A fintech startups is aiming to give hope to other early-stage companies that are struggling to secure funding.
Peer-to-peer lending platform ThinCats is setting out to provide secured loans of up to $2 million to startups that may have limited assets but proven cash flow.
ThinCats was founded in the UK in 2011 and set up shop in Australia in 2014. In the last 15 months alone the startup has facilitated over 25 loans worth more than $3 million at interest rates ranging from 11.5 to 15%.
And now the fintech is looking to arrange more than $100 million in loans by the end of next year, ThinCats Australia CEO Sunil Aranha says.
“We’re providing finance that banks wouldn’t,” Aranha tells StartupSmart.
“Our interest rates are competitive and not much higher than overdraft rates on offer by banks to SMEs, who usually only lend against real estate.”
Funding ambitious companies
The platform aims to open up access to capital for small business owners who don’t have the property assets banks often require to approve business loans and unlike other platforms in the market, it focuses on longer-term loans.
With SMEs borrowing more than $73 billion a year to finance their ventures, a big motivator for Aranha has been to diversify the means they have to this capital.
“91% of SME lending is controlled by the big four banks,” he says.
With these banks lending on the housing market, Aranha says they’re missing out on investing in new businesses that are generating real revenue.
Aranha says this market opportunity has an estimated value of about $10 million.
“Business lending should be made in terms of the cash flow of that business,” he says.
“Should it fail, yes it would be a good thing to have some kind of collateral but the banks have become like building societies lending against homes.”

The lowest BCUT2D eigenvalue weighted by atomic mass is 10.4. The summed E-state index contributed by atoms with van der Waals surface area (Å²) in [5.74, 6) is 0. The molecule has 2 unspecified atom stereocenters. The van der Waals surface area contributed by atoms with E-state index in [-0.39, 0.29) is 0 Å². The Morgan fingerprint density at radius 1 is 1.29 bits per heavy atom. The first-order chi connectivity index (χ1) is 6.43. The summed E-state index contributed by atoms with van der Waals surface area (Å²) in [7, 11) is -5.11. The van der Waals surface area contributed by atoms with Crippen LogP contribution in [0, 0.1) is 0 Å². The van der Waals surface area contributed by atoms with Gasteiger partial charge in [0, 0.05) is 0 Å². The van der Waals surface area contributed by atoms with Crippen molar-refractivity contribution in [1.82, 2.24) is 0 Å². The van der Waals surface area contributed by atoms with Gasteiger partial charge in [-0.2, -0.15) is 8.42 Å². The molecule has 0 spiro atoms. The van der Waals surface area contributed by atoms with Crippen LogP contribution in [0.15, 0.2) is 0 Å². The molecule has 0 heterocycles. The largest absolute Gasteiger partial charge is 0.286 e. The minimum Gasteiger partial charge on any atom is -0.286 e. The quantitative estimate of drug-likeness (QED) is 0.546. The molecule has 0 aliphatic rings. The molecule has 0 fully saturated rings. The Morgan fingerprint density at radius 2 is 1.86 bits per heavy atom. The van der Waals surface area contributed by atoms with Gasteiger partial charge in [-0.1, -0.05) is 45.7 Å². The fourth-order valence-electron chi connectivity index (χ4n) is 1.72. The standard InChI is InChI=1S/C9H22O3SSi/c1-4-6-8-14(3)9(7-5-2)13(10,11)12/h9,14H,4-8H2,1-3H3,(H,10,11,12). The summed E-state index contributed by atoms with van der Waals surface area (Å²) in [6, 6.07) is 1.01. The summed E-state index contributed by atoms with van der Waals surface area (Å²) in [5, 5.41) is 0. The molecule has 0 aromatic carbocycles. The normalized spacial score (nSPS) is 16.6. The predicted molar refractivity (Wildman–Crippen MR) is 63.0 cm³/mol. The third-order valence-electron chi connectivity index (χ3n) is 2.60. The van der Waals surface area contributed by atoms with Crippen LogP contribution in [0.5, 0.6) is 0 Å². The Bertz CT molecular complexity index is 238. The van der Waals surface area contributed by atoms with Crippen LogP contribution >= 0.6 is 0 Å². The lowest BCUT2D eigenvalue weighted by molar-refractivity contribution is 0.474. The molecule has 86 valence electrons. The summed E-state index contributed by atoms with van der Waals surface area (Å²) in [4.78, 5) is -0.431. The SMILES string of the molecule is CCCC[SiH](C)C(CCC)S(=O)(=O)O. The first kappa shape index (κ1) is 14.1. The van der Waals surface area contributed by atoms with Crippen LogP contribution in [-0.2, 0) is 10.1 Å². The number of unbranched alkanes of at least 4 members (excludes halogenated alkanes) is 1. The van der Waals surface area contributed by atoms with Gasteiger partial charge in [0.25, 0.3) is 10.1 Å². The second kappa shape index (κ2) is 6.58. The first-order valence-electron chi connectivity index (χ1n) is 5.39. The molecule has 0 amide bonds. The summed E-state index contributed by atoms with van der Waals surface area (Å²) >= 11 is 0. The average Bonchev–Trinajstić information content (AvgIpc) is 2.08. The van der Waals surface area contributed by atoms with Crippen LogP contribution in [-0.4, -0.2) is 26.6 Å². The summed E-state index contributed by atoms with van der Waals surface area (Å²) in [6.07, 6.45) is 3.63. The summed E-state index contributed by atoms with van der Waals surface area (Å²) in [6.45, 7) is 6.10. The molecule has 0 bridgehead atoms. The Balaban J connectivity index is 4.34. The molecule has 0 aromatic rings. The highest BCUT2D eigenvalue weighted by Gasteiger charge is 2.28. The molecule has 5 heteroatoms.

If a company is performing well, Aranha says the risks are low because the venture’s earned revenue will repay the loan.
“Whether you’re a startup or an existing company, the important thing is that you have cash flow,” he says.
Startups considering applying for a loan through ThinCats Australia will need to prove that they have this.
“If a startup can show that they have a business that is already cash flow positive and can comfortably repay interest and principal over a three to five-year loan period, and have contributed between 25% to 50% of the original capital, they are likely to be eligible for listing on the ThinCats Australia platform,” he says.
Mitigating risks through diversification
With Australia’s general rate of loan defaults sitting at about 2%, Aranha says the ThinCats model has been seen to provide better returns in general.
With ThinCats UK’s loans amounting to more than $300 million over the past five years, their default rate has been under 2%, and none of ThinCats Australia’s loans have defaulted yet.
“When the interest rate that lenders are earning is at 14% one would suspect that defaults are likely to happen,” he says.
“We don’t make money off the lender, we’re very transparent. We only charge the borrowers a fee to organise their loan.”
This is an upfront fee of 4.5% of the requested loan amount, one that can be calculated into repayments.
“The risks, terms and conditions, every single part is very clearly laid out on our website in the most transparent way – we even have FAQs on risk,” Aranha says.
For lenders considering loaning on ThinCats Australia, Aranha recommends diversifying their investment.
“Diversification is the best way of managing risks. If you had $100,000 to put into a platform such as ours, I would suggest putting it into several loans,” he says.
“The idea is not to put $100,000 into one loan.”